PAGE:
Ghost Town

by William A. Lemieux

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© Copyright 2021 - William A. Lemieux - Used by permission

Storycodes: Solo-F; fpov; rubber; coat; toys; insert; latex; catsuit; hood; outdoors; mud; messy; ghost; supernatural; cons; X

As the movers retreated down my new street with a friendly wave, I stood across from my new home, and thought about Josh.

He would have thought me silly and unusually girlish for having bought such a cliché - small white picket fence, roses, the whole bit - but I knew that was a side of me that he loved. He would have loved the big garage with the attached shop - that was another reason I’d bought this place. I didn’t need a workshop myself. I’d bought it because Josh would have loved it. It didn’t look as cheery with the gathering clouds of a spring storm above, but it was - almost ridiculously cheery. Well, perhaps it was time for some cheer. I’d been mourning a long time.

At least I wouldn’t have much lawn to mow. The house was on a steep hill, but so was the entire town. Gilman had been a modern ghost town, shut down in the eighties when the mine it had sprung up to support had closed. Some entrepreneur in the nineties had bought the entire town, razed most of the homes and replaced them with modern, cozy, places, and restored a small handful of really nice houses which had been in better shape than the rest. Mine was one of these and it was charming. Gilman was now a combination of arts mecca, retirement community, and tourist trap.

My plastic surgeon had told me about the place on one of my last check-up visits, after my last procedure. It seemed a couple of his other former patients - literally a couple, married - had moved there to retire. Like me, they had suffered significant facial disfigurement, but in both of their cases it was from skin cancer, not from being trapped in a burning car.

My doc had suggested I look them up after I told him of my plans to move to Gilman. Assuming they were even still alive of course. He hadn’t spoken to them in years.

Another reason I’d chosen this house - there had been three available in town, surprisingly - was the path between my yard and the neighbor’s property below me which led down to the river, not more than a hundred yards away. Both my fence and my neighbor’s had gates opening onto the path, and it was obvious that the path predated the redevelopment of the town.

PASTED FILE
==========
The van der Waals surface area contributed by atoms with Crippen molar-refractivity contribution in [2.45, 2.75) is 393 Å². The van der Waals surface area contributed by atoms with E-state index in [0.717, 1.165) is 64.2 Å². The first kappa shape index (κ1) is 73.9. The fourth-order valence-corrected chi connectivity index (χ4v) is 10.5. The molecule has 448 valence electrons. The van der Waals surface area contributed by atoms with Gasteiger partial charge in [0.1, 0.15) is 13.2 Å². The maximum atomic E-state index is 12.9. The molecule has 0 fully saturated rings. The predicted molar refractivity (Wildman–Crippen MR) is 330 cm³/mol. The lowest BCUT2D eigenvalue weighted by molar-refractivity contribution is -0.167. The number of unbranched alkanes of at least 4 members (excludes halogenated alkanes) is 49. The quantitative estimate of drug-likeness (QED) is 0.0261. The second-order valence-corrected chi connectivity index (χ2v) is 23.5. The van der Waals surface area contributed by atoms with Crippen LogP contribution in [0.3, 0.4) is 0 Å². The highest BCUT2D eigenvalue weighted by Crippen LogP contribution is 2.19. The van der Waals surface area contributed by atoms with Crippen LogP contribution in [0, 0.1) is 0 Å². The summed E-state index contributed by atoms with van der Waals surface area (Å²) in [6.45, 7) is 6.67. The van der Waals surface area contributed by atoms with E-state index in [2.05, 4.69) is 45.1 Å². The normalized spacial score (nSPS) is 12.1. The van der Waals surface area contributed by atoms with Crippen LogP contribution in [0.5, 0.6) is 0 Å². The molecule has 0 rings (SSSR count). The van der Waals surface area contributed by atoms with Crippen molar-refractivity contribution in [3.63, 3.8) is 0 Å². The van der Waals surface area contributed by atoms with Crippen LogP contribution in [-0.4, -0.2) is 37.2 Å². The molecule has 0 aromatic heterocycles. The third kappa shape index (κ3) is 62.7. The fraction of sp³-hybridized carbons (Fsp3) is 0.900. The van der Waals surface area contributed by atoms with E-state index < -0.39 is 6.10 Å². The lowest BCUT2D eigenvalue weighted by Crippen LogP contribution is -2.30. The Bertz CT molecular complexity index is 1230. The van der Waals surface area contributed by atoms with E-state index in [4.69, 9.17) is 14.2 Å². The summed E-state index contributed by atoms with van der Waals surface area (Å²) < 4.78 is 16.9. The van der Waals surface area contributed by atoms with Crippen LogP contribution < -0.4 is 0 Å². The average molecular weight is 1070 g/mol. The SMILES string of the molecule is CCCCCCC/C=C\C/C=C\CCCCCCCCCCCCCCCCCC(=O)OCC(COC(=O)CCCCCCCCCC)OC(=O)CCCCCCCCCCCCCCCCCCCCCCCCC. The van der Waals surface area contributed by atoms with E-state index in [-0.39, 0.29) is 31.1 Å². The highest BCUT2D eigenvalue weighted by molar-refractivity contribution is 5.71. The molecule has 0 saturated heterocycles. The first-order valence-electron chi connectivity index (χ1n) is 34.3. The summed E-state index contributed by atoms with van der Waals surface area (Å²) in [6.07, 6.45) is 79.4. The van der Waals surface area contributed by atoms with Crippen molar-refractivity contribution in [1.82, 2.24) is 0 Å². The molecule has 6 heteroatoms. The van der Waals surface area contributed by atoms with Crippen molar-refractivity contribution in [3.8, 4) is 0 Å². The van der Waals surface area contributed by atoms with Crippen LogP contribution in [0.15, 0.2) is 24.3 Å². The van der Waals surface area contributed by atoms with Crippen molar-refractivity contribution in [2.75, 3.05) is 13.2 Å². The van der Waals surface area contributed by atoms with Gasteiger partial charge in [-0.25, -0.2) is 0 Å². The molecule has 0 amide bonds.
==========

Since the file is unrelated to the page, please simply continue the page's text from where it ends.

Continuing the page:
The house below mine shared the hill, the river path, and a driveway, along with my house and one other. I made a mental note to ask around town who lived there. It was a charming old dump, probably one of the restored originals, although the yard looked a little neglected. Well, to be fair, so-called “yards” are hard to maintain on a mountainside.

When the first raindrops fell, I turned to go back inside when something moving in the corner of my eye caught my attention; my neighbor below had just come out his back door and was headed for his gate. He wore a shiny black mackintosh style raincoat which caught my eye. It draped and rippled as he walked, not stiff like vinyl or the coated fabrics we usually see.

I was pretty sure that was a British style of mackintosh made in satin-backed rubber! It could hardly be considered fashionable in Colorado mountain towns these days. The rubber boots were sensible though. Except, there was something else… oh: the boots had heels. I’d been thinking it was a guy, but it looked like it was a gal. That explained the fashion sense. Still… a shiny black macintosh? What were the odds? She probably wasn’t a fetishist, just someone who liked good quality rain gear.

That was why my interest had perked up: I am a fetishist, a right kinky pervert, and it’s entirely Josh’s fault. It is one of the things I have by which I remember him. From the first shy and awkward moment when he’d admitted his obsession, through our exploration, to my gradual growing interest, I have a hundred treasured memories of Josh and I together, having fun, giving each other pleasure, experimenting, learning, growing up together. We had always thought we would grow old together…

The next day I asked Mary at the hardware store who lived in the house below mine and she said it was empty, but she was pretty sure there was a caretaker who either lived in it part of the year, or visited it a lot. She said the caretaker was a guy, so that was interesting.

Mary and everyone else in town have been really nice to me. Nobody is put off by me wearing a mask under a veil. In fact, several people mentioned a guy named Bob, who also has a messed-up face. He goes around wearing a bee-keeper’s hat and veil. I have a strong suspicion he might be the patient my surgeon mentioned. No idea where he lives though. It’s a small town so I’ll probably run into him sooner or later.